Subject: Calculating Fabric Yardage Amounts
- Hi Rae,
I am not sure if I am completely understanding your question, but I will
take a shot at it.
Just because you buy a fabric that is twice as wide - doesn't necessarily
mean you will need half the yardage.
If you are talking about yardage for a costume/garment, remember each
pattern piece is like a piece of a puzzle, and the puzzle pieces don't
always fit together nicely on a particular width.
When I am figuring yardage for an unusual width, I mark and lay out on a big
work table or on the floor, the width of the proposed fabric, and then
proceed to lay out the pattern pieces within this width - making sure grain
and nap is accounted for, etc.
The quick and easy (but not cheap) way to do it is to get a pattern software
that will generate your own patterns and calculate the layout and yardage
for you. I think livingsoft.com is one of them. I can't personally
recommend this because I do things by hand, but that is another possibility
to look at. A lot of people seem to like this software for garments - you
would have to look at it to see if it would work for your project(s).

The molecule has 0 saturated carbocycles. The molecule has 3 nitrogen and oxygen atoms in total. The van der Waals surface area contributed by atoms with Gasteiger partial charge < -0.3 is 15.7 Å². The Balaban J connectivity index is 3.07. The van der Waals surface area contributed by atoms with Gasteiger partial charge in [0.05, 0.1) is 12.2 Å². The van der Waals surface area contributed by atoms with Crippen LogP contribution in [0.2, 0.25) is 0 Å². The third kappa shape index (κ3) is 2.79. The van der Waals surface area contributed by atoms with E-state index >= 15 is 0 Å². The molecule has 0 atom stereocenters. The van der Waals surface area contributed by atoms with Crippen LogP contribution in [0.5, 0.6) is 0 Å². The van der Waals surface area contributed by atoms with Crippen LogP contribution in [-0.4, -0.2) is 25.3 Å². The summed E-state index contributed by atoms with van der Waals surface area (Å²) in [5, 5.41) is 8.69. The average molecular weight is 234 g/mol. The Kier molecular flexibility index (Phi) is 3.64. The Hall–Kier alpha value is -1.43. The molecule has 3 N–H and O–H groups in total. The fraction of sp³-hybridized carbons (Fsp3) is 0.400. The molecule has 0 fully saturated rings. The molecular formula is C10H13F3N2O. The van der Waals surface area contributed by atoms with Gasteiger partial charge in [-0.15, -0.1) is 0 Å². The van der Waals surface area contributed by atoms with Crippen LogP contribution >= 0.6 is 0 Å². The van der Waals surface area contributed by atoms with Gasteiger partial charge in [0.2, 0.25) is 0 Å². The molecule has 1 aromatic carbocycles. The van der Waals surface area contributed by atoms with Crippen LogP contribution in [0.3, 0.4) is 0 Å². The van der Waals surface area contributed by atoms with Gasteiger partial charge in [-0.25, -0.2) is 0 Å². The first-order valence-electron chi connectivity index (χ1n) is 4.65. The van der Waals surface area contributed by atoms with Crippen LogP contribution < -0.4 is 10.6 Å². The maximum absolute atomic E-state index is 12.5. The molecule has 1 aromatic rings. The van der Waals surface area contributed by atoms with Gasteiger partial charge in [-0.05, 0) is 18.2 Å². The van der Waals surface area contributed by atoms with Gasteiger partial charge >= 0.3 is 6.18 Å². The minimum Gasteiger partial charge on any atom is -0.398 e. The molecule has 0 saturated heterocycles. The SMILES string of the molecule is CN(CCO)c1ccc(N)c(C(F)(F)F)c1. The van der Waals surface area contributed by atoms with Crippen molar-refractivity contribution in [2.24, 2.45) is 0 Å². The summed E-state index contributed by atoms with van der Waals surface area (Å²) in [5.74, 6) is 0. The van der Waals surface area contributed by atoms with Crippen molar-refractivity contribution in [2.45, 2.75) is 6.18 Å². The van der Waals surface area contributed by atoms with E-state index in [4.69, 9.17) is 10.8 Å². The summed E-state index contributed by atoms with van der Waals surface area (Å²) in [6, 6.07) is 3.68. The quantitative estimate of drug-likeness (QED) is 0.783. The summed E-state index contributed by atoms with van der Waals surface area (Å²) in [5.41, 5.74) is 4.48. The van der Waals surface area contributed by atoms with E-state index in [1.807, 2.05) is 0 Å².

The professional designers and dressmakers I know always buy extra fabric to
account for possible mistakes, and figure it into the cost for the customer.
But since I am not clear on what is your final product or goal, I may not be
... and pardon me, I have not posted here before, I am the owner of
eQuilter.com - also Bernina Fashion Show designer and a few other things....
good luck Rae!
from Luana Rubin
> Subject: Calculating Fabric Yardage Amounts
> I have now spent hours looking and cannot find an answer. Does
> anyone know of a place I can find a quick fabric calculator?
> Basically, same that tells me if I need one piece of material that
> are 45" x 90" and two pieces that are 24" x 20" that I need x number
> of yards of material.
> I know, I know, its all about inches into feet and feet into yards
> and so many inches equal so many yards. I should be able to do the
> math but my math skills are horrible and I've never been good at
> figuring this out. No matter how carefully I calculate, I always
> end up being four inches short (when I got last material on the
> bolt) or two feet too much (when the material is $25/yard). It just
> seems like in this day and age there is some quick formula or chart
> that lets me feet in my width by my height and tells me I need so
> many yards of 36 wide and so many yards of 60 wide.
> Help, please!